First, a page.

Brazil and South Africa have a history of diverse indigenous influences and colonial legacies, contributing to unique artistic expressions, dance forms, and storytelling traditions. Both countries emphasize the importance of festive and communal gatherings, especially on the streets. Africa’s influence on Brazilian culture is profound and diverse, stemming from the country’s history of African slavery and the subsequent blending of African traditions with indigenous and European cultures.

This exhibition will also show Afro-Brazilian religions with roots in African spiritual traditions, where they incorporate rituals, dances, and ceremonies that honour deities.

How did your journey as a photographer begin and what drew you to this art form?

The camera my parents used to have during my childhood always caught my attention. It was a gift from my grandmother, and I found myself captivated by the way it froze moments in time. The ability to capture emotions, tell stories, and express creativity through visual art drew me into the world of photography.

I never really thought photography could become my profession; I have a business degree. At the age of 26, after having lived in 6 different countries, I realized I wasn’t happy at all. So, I joined the Career Coaching Program, and there I started to receive the first inputs towards photography and also building self-awareness and strengths.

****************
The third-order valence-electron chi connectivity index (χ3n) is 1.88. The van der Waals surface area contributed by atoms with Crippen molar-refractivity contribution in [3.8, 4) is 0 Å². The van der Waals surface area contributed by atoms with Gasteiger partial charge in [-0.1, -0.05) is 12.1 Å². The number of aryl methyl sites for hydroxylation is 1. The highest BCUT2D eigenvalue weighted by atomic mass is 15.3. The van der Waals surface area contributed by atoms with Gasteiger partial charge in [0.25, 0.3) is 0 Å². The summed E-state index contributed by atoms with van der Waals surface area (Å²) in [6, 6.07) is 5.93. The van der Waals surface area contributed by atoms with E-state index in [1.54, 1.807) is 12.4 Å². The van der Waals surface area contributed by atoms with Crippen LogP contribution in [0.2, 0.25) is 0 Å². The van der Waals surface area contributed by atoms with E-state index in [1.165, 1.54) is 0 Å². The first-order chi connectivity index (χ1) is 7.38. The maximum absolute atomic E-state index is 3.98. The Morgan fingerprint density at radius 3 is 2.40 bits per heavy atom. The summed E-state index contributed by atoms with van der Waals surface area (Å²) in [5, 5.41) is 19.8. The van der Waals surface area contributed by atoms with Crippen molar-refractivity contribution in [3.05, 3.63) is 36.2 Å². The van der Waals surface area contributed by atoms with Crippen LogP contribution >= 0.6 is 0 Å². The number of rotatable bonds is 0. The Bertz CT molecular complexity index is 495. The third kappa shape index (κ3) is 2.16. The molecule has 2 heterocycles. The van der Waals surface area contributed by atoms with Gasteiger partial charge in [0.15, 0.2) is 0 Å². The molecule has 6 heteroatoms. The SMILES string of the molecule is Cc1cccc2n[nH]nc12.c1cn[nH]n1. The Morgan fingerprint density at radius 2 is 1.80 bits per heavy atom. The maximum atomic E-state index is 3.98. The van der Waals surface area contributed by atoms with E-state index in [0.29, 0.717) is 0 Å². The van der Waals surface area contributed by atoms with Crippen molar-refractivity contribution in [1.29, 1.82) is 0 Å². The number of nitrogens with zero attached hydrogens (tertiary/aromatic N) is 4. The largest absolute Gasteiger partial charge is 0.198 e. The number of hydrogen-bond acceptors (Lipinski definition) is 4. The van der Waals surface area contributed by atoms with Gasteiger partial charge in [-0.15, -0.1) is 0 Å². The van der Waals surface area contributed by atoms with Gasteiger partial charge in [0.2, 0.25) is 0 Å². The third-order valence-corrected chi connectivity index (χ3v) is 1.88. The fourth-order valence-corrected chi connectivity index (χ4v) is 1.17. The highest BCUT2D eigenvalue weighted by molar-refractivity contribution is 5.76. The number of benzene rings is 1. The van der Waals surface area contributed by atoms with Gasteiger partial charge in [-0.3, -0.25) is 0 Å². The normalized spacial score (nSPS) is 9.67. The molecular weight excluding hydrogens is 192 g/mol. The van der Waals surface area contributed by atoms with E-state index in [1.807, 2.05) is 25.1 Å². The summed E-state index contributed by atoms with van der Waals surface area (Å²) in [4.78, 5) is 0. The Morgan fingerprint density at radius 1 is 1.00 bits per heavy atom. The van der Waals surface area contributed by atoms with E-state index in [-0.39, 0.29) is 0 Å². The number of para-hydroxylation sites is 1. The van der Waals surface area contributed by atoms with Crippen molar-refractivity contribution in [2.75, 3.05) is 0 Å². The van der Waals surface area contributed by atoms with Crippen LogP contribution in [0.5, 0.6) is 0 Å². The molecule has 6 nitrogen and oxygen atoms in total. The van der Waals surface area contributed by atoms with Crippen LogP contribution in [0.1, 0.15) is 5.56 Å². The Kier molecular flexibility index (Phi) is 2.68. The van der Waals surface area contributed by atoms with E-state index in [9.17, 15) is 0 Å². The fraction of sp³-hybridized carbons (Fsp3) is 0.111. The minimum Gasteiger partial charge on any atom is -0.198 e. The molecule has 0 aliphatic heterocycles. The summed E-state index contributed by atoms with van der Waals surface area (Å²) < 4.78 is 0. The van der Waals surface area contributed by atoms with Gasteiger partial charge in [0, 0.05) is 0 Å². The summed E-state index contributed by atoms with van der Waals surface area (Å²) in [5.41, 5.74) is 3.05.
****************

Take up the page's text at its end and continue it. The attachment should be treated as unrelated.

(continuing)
The first photography course I did was as a hobby, and after that, I never really stopped studying it. Over time, my passion for photography deepened as I explored different genres, from portraits to landscapes, street photography to abstract art. The continuous learning process in the field kept me engaged and motivated. Photography became more than a hobby; it has become a medium through which I can share my unique perspective and connect with others.

What would you say you are known for?

As a documentary photographer, my lens is my storytelling tool. I am known for my ability to easily connect with my subjects. Capturing raw and genuine emotions in my portrait photography. Whether it’s joy, vulnerability, or introspection, I strive to tell compelling stories through the eyes and expressions of what and who I photograph.